• Jeollabuk-do

    Silsangsa Temple – 실상사 (Namwon, Jeollabuk-do)

    This posts contains affiliate links. I receive a percentage of sales, if you purchase the item after clicking on an advertising link at no expense to you. This will help keep the website running. Thanks, as always, for your support! Temple History Silsangsa Temple, which means “True Nature Temple,” in English, is surprisingly located near farmer’s fields alongside the meandering Mansucheon River in Namwon, Jeollabuk-do. Silsangsa Temple is situated in the centre of a cauldron of mountains that make up the northern part of the famed Mt. Jirisan (1915.4 m). Silsangsa Temple was established by the monk Hongcheok (also known as Jeunggak) in 828 A.D. Hongcheok traveled to Tang Dynasty…

  • Jeollabuk-do

    Naejangsa Temple – 내장사 (Jeongeup, Jeollabuk-do)

    This posts contains affiliate links. I receive a percentage of sales, if you purchase the item after clicking on an advertising link at no expense to you. This will help keep the website running. Thanks, as always, for your support! Temple History Naejangsa Temple, which means “Storing Inside Temple,” in English, is located in Naejangsan National Park in Jeongeup, Jeollabuk-do. Naejangsa Temple was first built in 636 A.D. by the monk Yeongeun-josa. At this time, it was large in size, with fifty halls and pavilions. Originally, Naejangsa Temple was called Yeongeunsa Temple. In 660 A.D., after being destroyed by fire, Naejangsa Temple was rebuilt by the monk Hwanhae. Naejangsa Temple…

  • Jeollabuk-do

    Naesosa Temple – 내소사 (Buan, Jeollabuk-do)

    This posts contains affiliate links. I receive a percentage of sales, if you purchase the item after clicking on an advertising link at no expense to you. This will help keep the website running. Thanks, as always, for your support! Temple History Naesosa Temple, which means “Come Revive Temple,” in English, is located in Buan, Jeollabuk-do. Naesosa Temple is located just south of Gwaneum-bong (Gwanseeum-bosal Peak) in the southern part of Byeonsan Bando National Park. Naesosa Temple was first established in 633 A.D. by the monk Hyegu-duta in the Baekje Kingdom (18 B.C. – 660 A.D.). At that time, two temples were built. They were Daesoraesa Temple and Sosoraesa Temple.…

  • Jeollabuk-do

    Songgwangsa Temple – 송광사 (Wanju, Jeollabuk-do)

    This posts contains affiliate links. I receive a percentage of sales, if you purchase the item after clicking on an advertising link at no expense to you. This will help keep the website running. Thanks, as always, for your support! Temple History Songgwangsa Temple, which is located in Wanju, Jeollabuk-do, is situated south of Mt. Jongnamsan (608.3m). This Songgwangsa Temple, however, shouldn’t be confused with the more famous temple with the same name in Suncheon, Jeollanam-do. This Songgwangsa Temple was first founded in 867 A.D. by the monk Doui-guksa. Originally, when the temple was first constructed in 867 A.D., it was known as Baekryongsa Temple. Eventually, the temple would be…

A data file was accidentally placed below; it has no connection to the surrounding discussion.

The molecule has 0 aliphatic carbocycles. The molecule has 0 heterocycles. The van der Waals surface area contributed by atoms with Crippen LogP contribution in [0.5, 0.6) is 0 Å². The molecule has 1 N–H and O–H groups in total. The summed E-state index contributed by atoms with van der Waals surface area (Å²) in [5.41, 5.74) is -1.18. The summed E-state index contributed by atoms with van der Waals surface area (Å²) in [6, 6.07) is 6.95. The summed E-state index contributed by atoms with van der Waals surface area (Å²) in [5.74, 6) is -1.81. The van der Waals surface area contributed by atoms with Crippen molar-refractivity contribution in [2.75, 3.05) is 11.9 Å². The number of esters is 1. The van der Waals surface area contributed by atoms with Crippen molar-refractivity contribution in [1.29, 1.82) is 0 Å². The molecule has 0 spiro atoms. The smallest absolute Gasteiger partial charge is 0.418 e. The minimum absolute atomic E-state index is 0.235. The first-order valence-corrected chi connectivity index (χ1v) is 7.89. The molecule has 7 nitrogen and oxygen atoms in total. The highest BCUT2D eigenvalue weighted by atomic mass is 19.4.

• Jeollabuk-do

    Seonunsa Temple – 선운사 (Gochang, Jeollabuk-do)

    Temple History Seonunsa Temple, which is located in Gochang, Jeollabuk-do, means “Seon [Zen] Cloud Temple,” in English. The name of the temple implies how profound wisdom is found by staying in the clouds in the boundlessness of Seon meditation. Seonunsa Temple was first built in 577 A.D. by the monk Geumdan-seonsa of the Baekje Kingdom (18 B.C. to 660 A.D.). There are three myths about the founding of Seonunsa Temple. The first myth centres around the idea that King Jinheung of Silla (r.540 – 576 A.D.) spent the night in a cave on Mt. Dosolsan, which is where Seonunsa Temple is located on the northern foot of the range. King…

  • Jeollabuk-do

    Tapsa Temple – 탑사 (Jinan, Jeollabuk-do)

    Temple History Tapsa Temple, which is located in Jinan, Jeollabuk-do, means “Pagoda Temple,” in English. The story of Tapsa Temple begins with the enigmatic layman Lee Gap Yong (1860-1957). Lee first came to Mt. Maisan (687 m), or “Horse Ear Mountain,” in English, at the age of 25. And for the next thirty years, Lee not only spent time meditating, but he single-handedly built one hundred and eight spherical stone pagodas. Of the one hundred and eight pagodas that were originally constructed, eighty of these pagodas still stand to this day at Tapsa Temple. Much later in life, Lee Gap Yong became an ordained monk with the Jogye-jong Order and…

  • Jeollabuk-do

    Geumsansa Temple – 금산사 (Gimje, Jeollabuk-do)

    Temple History Geumsansa Temple, which means “Golden Mountain Temple,” in English is located in a flat river valley on the western slopes of Moaksan Provincial Park in Gimje, Jeollabuk-do. Geumsansa Temple was first established in either 599 or 600 A.D., depending on the source, during the reign of King Beop of Baekje (r. 599-600 A.D.). When it was first built, it was rather unassuming and nothing like it is today. It wasn’t until 762 A.D., under the guidance of the monk Jinpyo (8th century), that Geumsansa Temple was rebuilt. Geumsansa Temple was rebuilt over a six year period. Numerous buildings at the temple were rebuilt at this time including the…